Forget Wall Street, or Silicon Valley. Oh, to be a dealer in exotic cars. Your biggest problem would be where to stash all the loot.
Consider that 2013 was surely thought to be a high water mark in the collectible car world, with $1.2 billion in auction house sales. But 2014 will beat that, notching $1.3 billion in hawked sheetmetal — about a third of that during Pebble Beach’s iconic auction week — thanks in large part to vintage Ferrari sales that continue to beggar belief.
Consider that the 10 most expensive cars sold this year were all Prancing Horse models from the ‘50s or ‘60s, which combined brought in north of $125 million. For just ten cars.
Numero uno? A 1962 Ferrari GTO that Bonhams sold for $38 million. Second? A 275 GTB/C for $26 million hammered down by RM Auctions. Well, let’s see, what’ll it be today, a new sprawling ranch in Colorado, or a car?
“It was another banner year for classic cars, with gains at the top-end and more modest growth for the bulk of the market,” says McKeel Hagerty, CEO of the classic car insurer Hagerty, which tallied the 2014 auction stats.
While the Ferrari numbers don’t surprise Hagerty, interest in cars for far saner prices suggest 2015 may witness a new crop of stars coming to the fore. “For example,” he says, “as some people have been priced out of the Shelby Cobra market, they have shifted their focus to Sunbeam Tigers, a lightweight British roadster with an American V8.”
Conversations with execs from four top auction houses echo a few overlapping themes, while revealing some disagreement over some hot models will continue their meteoric rise.
For starters, everyone’s in agreement that these prices are no fluke. Unlike the crazy and largely speculator-driven boom in the late ‘80s, when seemingly anything exotic sold for comical multiples of its true value, today’s huge sales are for vehicles that could well be considered rare automotive art.
“There is a solid foundation around the current boom,” says Alan Squindo, vice president at RM, whose top three sales were the aforementioned 275, a 1964 Ferrari 250 LM ($11 million) and a 1967 Ferrari 275 ($10 million).
“What you won’t hear about are the cars that did not sell for $10 or $20 million. It’s only the cream that rises,” he says. “It’s the best color, the best restoration, the best history. You’ve got to have the perfect storm.”
David Gooding of Gooding and Company is adamant “we’re not in a bubble,” and in fact is not so secretly pleased whenever high-priced cars that perhaps aren’t quite superstars fail to achieve sales figures that should be reserved for truly rare steeds.
“Some cars’ (valuations) had been going up too fast I thought, which wasn’t sustainable, so it’s great to see sanity prevail,” says Gooding, whose top three sellers were a 1961 Ferrari 250 GT ($15 million), a 1955 Aston Martin DB3S ($5.5 million) and a world-record setting McLaren F1 GTR ($5.2 million). “Naysayers say cars not hitting their mark is a sign of weakness (in the market). No, I say that just shows that there is always strong demand for fresh, quality cars at the right price.”
Frank Mecum, 2014 represented “our biggest year of growth yet, in fact, we are enjoying peak years that I feel will continue for another two or three.”
Mecum’s outfit is particularly known for its sales of classic American iron, and this past year saw some big numbers for a range of machines. Topping the heap was a 1964 Ford GT40 Prototype, which fetched $7 million. Next was a 1971 Plymouth Hemi Cuda at $3.5 million, and third was yet another Ferrari, this one a 1961 Ferrari 250 Series II Cabriolet at $2.2 million.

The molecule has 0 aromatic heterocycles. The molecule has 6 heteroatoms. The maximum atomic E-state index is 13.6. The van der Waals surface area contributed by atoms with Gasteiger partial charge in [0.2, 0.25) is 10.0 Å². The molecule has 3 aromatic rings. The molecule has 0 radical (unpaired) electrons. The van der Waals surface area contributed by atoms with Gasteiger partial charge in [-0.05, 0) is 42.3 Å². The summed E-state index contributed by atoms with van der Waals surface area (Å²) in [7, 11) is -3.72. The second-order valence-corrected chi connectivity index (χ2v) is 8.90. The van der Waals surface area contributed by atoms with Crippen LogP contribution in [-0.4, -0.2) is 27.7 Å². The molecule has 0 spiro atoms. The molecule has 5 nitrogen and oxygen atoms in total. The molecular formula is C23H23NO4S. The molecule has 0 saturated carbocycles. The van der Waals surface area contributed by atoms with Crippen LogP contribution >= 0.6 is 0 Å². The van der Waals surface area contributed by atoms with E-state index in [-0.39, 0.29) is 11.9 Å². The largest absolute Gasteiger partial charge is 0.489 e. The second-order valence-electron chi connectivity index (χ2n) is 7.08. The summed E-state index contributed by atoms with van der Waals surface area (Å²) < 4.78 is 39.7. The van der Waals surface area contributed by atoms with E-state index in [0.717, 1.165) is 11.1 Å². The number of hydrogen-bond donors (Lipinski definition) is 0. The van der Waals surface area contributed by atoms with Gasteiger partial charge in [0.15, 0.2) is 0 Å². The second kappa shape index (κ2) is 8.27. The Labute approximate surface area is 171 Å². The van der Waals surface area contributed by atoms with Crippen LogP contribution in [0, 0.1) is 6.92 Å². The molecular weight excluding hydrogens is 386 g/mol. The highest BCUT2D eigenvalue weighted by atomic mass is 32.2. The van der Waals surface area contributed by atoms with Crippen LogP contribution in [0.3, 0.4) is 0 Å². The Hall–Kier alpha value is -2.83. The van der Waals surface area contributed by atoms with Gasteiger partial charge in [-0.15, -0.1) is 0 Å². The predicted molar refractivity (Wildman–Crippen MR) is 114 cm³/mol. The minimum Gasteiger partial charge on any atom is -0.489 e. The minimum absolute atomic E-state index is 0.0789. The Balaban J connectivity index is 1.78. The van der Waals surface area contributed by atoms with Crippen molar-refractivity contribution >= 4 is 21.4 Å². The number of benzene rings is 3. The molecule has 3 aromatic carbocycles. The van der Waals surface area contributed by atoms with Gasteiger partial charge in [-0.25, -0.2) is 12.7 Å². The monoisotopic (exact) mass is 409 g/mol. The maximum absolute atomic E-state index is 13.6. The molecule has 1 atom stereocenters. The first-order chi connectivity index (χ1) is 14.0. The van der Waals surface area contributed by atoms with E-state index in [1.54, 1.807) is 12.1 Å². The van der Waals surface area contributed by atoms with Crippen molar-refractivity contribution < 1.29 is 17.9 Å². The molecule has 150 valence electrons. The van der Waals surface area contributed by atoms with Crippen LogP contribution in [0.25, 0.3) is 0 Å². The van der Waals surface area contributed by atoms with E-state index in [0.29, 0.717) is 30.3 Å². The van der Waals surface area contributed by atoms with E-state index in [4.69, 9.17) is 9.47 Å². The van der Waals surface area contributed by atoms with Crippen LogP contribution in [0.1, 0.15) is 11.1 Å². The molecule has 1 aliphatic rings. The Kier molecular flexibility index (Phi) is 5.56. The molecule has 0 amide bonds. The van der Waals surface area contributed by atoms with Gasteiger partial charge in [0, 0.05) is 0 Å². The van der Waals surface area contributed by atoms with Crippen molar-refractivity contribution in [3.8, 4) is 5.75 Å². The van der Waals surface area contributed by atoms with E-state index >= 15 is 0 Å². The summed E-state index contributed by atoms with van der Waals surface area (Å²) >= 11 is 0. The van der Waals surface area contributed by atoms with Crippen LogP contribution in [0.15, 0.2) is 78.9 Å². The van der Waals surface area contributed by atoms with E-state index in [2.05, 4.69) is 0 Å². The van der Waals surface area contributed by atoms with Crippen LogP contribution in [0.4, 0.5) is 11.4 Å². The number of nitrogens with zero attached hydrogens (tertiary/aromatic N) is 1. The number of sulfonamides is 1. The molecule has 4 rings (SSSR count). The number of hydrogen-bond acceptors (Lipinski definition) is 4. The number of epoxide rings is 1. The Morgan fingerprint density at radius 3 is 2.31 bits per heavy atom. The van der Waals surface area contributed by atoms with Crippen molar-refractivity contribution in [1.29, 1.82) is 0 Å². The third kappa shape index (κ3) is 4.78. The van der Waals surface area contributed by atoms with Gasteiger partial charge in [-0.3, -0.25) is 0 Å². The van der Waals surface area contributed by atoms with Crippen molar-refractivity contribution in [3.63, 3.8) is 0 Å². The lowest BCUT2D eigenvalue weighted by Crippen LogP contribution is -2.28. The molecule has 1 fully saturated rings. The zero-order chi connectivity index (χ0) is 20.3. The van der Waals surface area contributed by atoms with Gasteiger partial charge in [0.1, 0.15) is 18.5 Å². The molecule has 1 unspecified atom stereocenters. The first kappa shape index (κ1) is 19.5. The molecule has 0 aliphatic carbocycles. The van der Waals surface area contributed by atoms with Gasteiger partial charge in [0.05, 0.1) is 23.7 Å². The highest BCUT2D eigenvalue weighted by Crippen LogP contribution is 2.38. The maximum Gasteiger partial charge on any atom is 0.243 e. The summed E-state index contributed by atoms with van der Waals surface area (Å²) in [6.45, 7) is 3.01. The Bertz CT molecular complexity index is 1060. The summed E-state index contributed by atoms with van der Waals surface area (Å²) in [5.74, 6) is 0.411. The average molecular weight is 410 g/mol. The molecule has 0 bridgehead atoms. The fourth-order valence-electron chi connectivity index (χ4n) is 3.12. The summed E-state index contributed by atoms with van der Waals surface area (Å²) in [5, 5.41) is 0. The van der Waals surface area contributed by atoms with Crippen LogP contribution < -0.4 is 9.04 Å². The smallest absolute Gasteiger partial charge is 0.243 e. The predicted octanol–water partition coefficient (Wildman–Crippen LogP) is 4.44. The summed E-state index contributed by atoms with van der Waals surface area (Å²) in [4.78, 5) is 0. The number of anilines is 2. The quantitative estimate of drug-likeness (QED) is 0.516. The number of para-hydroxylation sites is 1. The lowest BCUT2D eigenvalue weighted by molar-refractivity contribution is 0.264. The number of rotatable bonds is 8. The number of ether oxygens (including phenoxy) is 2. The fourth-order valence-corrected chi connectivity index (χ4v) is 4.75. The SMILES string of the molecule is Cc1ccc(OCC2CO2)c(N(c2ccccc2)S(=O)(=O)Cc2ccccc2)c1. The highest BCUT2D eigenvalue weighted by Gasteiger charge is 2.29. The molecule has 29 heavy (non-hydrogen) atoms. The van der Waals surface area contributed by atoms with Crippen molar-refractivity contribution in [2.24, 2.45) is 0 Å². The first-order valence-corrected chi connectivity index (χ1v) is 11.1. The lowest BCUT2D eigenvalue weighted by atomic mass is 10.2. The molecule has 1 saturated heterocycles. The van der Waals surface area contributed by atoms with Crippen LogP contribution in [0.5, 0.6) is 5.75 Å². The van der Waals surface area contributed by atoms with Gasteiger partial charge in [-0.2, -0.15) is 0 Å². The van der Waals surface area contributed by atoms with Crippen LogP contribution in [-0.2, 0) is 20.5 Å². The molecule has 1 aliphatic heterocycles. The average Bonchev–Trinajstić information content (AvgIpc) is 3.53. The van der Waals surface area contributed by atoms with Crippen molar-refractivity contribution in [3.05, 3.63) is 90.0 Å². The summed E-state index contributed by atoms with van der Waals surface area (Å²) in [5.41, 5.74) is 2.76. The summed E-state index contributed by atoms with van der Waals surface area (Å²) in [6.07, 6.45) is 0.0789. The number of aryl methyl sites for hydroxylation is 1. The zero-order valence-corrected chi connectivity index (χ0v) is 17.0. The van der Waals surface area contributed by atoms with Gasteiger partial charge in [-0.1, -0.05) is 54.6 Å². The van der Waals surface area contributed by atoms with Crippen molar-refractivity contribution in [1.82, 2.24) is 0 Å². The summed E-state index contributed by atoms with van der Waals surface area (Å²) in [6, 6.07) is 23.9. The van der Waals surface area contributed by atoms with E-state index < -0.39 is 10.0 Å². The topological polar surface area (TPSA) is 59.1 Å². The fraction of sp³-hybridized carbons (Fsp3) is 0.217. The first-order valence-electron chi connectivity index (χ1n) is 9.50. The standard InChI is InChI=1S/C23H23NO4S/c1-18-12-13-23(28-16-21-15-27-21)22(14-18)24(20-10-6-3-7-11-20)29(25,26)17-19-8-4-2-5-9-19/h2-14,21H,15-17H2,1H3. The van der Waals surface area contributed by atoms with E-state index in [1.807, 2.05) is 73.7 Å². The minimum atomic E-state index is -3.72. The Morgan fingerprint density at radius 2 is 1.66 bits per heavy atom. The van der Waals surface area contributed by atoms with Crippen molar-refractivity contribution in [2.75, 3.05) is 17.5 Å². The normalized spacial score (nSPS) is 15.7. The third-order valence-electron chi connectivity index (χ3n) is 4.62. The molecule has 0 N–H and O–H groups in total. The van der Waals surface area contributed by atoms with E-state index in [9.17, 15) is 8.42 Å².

“For 2015, I’m predicting more growth in a broader range of marques,” says Mecum. “And I’ll go ahead and say that the biggest growth could be in motorcycles. For such a long time it’s been a small hobby, but I see that changing.”
Drew Alcazar of Russo and Steele says he has been through three classic car booms and busts. And while he’s been the beneficiary of this most recent explosion in values — top three in 2014: 1956 Mercedes-Benz 300SL at $1.3, 1966 Lamborghini 350GT at $740,000 and a 1972 Ferrari 365 GTB/4 Daytona at $730,000 — he thinks today’s prices are causing some exotic owners to be overly optimistic.
“It’s interesting, today you talk to someone about consigning their (Ferrari) 330 GTC or even a Daytona or Dino, and they don’t want to sell them,” says Alcazar. “They seem sure their cars will be worth double soon. But will these prices leap exponentially as they have in the past 18 months? No.”
He uses the example of a classic ‘50s Mercedes Gullwing, which in roughly six years has tripled in value from $500,000 to $1.5 million. “Will that car triple again by 2020?” he asks. “I doubt it.”
Like all the top auto auction houses, Russo and Steele looks to the annual week-long car extravaganza in Pebble Beach as both a showpiece and guideline for the industry. While this past summer’s event raked in an impressive $430 million, Alcazar saw hints of sanity in the crazy sales.
“I noticed a leveling at Monterey this year, a hesitancy to perpetuate the exponential compounding of values for some cars,” he says, pointing specifically to Porsche’s legendary air-cooled 911 sports car. While very special editions of the model continue to see mushrooming values - such as rare RS, Turbo and Speedster variants — Alcazar says that 2015 may be the year that more pedestrian model values fall back to earth.
“The 911 is a special car, but it’s important to understand there are a ton of them out there,” he says, and Porsche itself brags that some 70% of its vehicles are still on the road today. “People will always pay for stellar, no stories cars. But the rest, they may not.”
As the new classic car auction calendar unfolds in Scottsdale, Ariz., next month with events from Gooding, RM, Barrett-Jackson and others, it will be interesting to see what their top sales tell us about the year to come.